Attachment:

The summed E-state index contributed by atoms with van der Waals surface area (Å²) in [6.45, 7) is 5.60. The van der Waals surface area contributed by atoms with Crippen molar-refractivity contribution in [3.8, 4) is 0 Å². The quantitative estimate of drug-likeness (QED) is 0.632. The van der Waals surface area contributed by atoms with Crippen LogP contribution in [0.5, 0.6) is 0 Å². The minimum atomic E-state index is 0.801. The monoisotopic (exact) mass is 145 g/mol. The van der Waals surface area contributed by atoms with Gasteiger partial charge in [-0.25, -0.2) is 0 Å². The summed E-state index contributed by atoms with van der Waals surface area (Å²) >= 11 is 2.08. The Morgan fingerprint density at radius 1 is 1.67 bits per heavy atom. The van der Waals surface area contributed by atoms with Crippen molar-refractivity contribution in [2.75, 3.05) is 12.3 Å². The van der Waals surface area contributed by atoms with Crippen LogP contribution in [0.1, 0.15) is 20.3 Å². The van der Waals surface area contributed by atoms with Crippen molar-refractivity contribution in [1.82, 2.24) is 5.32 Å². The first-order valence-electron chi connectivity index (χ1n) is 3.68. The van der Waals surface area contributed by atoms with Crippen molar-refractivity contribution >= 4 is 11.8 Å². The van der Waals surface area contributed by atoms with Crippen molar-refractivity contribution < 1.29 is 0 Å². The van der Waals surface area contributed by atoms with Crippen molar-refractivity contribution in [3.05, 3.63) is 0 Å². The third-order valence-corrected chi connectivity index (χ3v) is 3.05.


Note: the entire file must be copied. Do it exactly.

The summed E-state index contributed by atoms with van der Waals surface area (Å²) in [6.45, 7) is 5.60. The van der Waals surface area contributed by atoms with Crippen molar-refractivity contribution in [3.8, 4) is 0 Å². The quantitative estimate of drug-likeness (QED) is 0.632. The van der Waals surface area contributed by atoms with Crippen LogP contribution in [0.5, 0.6) is 0 Å². The minimum atomic E-state index is 0.801. The monoisotopic (exact) mass is 145 g/mol. The van der Waals surface area contributed by atoms with Gasteiger partial charge in [-0.25, -0.2) is 0 Å². The summed E-state index contributed by atoms with van der Waals surface area (Å²) >= 11 is 2.08. The Morgan fingerprint density at radius 1 is 1.67 bits per heavy atom. The van der Waals surface area contributed by atoms with Crippen molar-refractivity contribution in [2.75, 3.05) is 12.3 Å². The van der Waals surface area contributed by atoms with Crippen LogP contribution in [0.1, 0.15) is 20.3 Å². The van der Waals surface area contributed by atoms with Crippen molar-refractivity contribution in [1.82, 2.24) is 5.32 Å². The first-order valence-electron chi connectivity index (χ1n) is 3.68. The van der Waals surface area contributed by atoms with Crippen molar-refractivity contribution >= 4 is 11.8 Å². The van der Waals surface area contributed by atoms with Crippen molar-refractivity contribution < 1.29 is 0 Å². The van der Waals surface area contributed by atoms with Crippen molar-refractivity contribution in [3.05, 3.63) is 0 Å². The third-order valence-corrected chi connectivity index (χ3v) is 3.05.